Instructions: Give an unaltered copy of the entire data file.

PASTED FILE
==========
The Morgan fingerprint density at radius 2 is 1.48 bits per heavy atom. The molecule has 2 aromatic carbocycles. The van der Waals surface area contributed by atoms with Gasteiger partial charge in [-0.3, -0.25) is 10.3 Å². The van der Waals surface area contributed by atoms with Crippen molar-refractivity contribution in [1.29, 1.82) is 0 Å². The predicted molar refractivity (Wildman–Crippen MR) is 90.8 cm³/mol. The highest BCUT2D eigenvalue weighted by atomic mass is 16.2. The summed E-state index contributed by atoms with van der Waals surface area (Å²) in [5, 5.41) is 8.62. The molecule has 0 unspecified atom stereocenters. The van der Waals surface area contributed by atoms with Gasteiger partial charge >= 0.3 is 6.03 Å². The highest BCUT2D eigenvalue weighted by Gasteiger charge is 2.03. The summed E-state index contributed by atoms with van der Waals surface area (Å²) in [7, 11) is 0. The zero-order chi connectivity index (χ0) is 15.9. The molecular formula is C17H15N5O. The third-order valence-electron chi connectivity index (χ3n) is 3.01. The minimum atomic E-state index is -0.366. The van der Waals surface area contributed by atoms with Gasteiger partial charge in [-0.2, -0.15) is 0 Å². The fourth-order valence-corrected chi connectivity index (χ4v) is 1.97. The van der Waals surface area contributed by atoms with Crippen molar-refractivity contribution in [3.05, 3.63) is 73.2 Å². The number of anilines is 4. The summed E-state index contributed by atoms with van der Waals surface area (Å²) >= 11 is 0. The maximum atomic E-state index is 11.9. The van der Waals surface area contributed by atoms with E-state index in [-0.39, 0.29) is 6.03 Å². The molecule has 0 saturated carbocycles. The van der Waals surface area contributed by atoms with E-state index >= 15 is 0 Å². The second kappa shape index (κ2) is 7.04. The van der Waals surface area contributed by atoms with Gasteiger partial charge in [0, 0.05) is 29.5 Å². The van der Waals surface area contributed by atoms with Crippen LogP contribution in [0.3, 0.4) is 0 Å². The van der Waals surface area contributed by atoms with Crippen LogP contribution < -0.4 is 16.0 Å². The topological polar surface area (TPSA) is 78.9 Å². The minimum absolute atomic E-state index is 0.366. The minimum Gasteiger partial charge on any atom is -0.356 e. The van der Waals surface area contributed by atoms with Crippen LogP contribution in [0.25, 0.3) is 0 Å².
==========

The Morgan fingerprint density at radius 2 is 1.48 bits per heavy atom. The molecule has 2 aromatic carbocycles. The van der Waals surface area contributed by atoms with Gasteiger partial charge in [-0.3, -0.25) is 10.3 Å². The van der Waals surface area contributed by atoms with Crippen molar-refractivity contribution in [1.29, 1.82) is 0 Å². The predicted molar refractivity (Wildman–Crippen MR) is 90.8 cm³/mol. The highest BCUT2D eigenvalue weighted by atomic mass is 16.2. The summed E-state index contributed by atoms with van der Waals surface area (Å²) in [5, 5.41) is 8.62. The molecule has 0 unspecified atom stereocenters. The van der Waals surface area contributed by atoms with Gasteiger partial charge >= 0.3 is 6.03 Å². The highest BCUT2D eigenvalue weighted by Gasteiger charge is 2.03. The summed E-state index contributed by atoms with van der Waals surface area (Å²) in [7, 11) is 0. The zero-order chi connectivity index (χ0) is 15.9. The molecular formula is C17H15N5O. The third-order valence-electron chi connectivity index (χ3n) is 3.01. The minimum atomic E-state index is -0.366. The van der Waals surface area contributed by atoms with Gasteiger partial charge in [-0.2, -0.15) is 0 Å². The fourth-order valence-corrected chi connectivity index (χ4v) is 1.97. The van der Waals surface area contributed by atoms with Crippen molar-refractivity contribution in [3.05, 3.63) is 73.2 Å². The number of anilines is 4. The summed E-state index contributed by atoms with van der Waals surface area (Å²) >= 11 is 0. The maximum atomic E-state index is 11.9. The van der Waals surface area contributed by atoms with E-state index in [-0.39, 0.29) is 6.03 Å². The molecule has 0 saturated carbocycles. The van der Waals surface area contributed by atoms with E-state index >= 15 is 0 Å². The second kappa shape index (κ2) is 7.04. The van der Waals surface area contributed by atoms with Gasteiger partial charge in [0, 0.05) is 29.5 Å². The van der Waals surface area contributed by atoms with Crippen LogP contribution in [0.3, 0.4) is 0 Å². The van der Waals surface area contributed by atoms with Crippen LogP contribution < -0.4 is 16.0 Å². The topological polar surface area (TPSA) is 78.9 Å². The minimum absolute atomic E-state index is 0.366. The minimum Gasteiger partial charge on any atom is -0.356 e. The van der Waals surface area contributed by atoms with Crippen LogP contribution in [0.25, 0.3) is 0 Å².